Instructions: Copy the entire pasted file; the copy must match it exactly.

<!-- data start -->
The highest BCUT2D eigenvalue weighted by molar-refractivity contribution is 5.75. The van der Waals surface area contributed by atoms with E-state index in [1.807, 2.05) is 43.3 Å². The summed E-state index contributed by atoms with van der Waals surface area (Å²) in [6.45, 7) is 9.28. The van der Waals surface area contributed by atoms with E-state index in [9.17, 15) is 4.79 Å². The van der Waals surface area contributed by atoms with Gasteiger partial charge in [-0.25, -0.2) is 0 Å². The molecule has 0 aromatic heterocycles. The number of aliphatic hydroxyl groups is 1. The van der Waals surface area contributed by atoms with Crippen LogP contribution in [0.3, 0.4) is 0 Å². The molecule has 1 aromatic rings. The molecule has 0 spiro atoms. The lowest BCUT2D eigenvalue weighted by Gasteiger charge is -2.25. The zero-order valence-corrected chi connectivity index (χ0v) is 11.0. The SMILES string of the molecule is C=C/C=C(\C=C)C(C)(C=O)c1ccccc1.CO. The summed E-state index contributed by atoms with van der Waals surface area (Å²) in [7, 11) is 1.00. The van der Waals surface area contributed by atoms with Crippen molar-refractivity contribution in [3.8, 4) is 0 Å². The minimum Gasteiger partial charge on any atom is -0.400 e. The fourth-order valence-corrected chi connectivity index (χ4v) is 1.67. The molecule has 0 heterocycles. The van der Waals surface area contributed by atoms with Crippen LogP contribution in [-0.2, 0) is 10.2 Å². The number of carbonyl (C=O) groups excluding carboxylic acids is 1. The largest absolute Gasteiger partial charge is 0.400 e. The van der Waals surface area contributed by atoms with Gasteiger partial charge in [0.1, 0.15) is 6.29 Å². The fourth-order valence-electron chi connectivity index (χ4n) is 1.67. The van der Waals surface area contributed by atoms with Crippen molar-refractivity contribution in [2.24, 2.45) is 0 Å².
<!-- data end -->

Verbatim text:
The highest BCUT2D eigenvalue weighted by molar-refractivity contribution is 5.75. The van der Waals surface area contributed by atoms with E-state index in [1.807, 2.05) is 43.3 Å². The summed E-state index contributed by atoms with van der Waals surface area (Å²) in [6.45, 7) is 9.28. The van der Waals surface area contributed by atoms with E-state index in [9.17, 15) is 4.79 Å². The van der Waals surface area contributed by atoms with Gasteiger partial charge in [-0.25, -0.2) is 0 Å². The molecule has 0 aromatic heterocycles. The number of aliphatic hydroxyl groups is 1. The van der Waals surface area contributed by atoms with Crippen LogP contribution in [0.3, 0.4) is 0 Å². The molecule has 1 aromatic rings. The molecule has 0 spiro atoms. The lowest BCUT2D eigenvalue weighted by Gasteiger charge is -2.25. The zero-order valence-corrected chi connectivity index (χ0v) is 11.0. The SMILES string of the molecule is C=C/C=C(\C=C)C(C)(C=O)c1ccccc1.CO. The summed E-state index contributed by atoms with van der Waals surface area (Å²) in [7, 11) is 1.00. The van der Waals surface area contributed by atoms with Crippen molar-refractivity contribution in [3.8, 4) is 0 Å². The minimum Gasteiger partial charge on any atom is -0.400 e. The fourth-order valence-corrected chi connectivity index (χ4v) is 1.67. The molecule has 0 heterocycles. The van der Waals surface area contributed by atoms with Crippen LogP contribution in [-0.2, 0) is 10.2 Å². The number of carbonyl (C=O) groups excluding carboxylic acids is 1. The largest absolute Gasteiger partial charge is 0.400 e. The van der Waals surface area contributed by atoms with Gasteiger partial charge in [0.1, 0.15) is 6.29 Å². The fourth-order valence-electron chi connectivity index (χ4n) is 1.67. The van der Waals surface area contributed by atoms with Crippen molar-refractivity contribution in [2.24, 2.45) is 0 Å².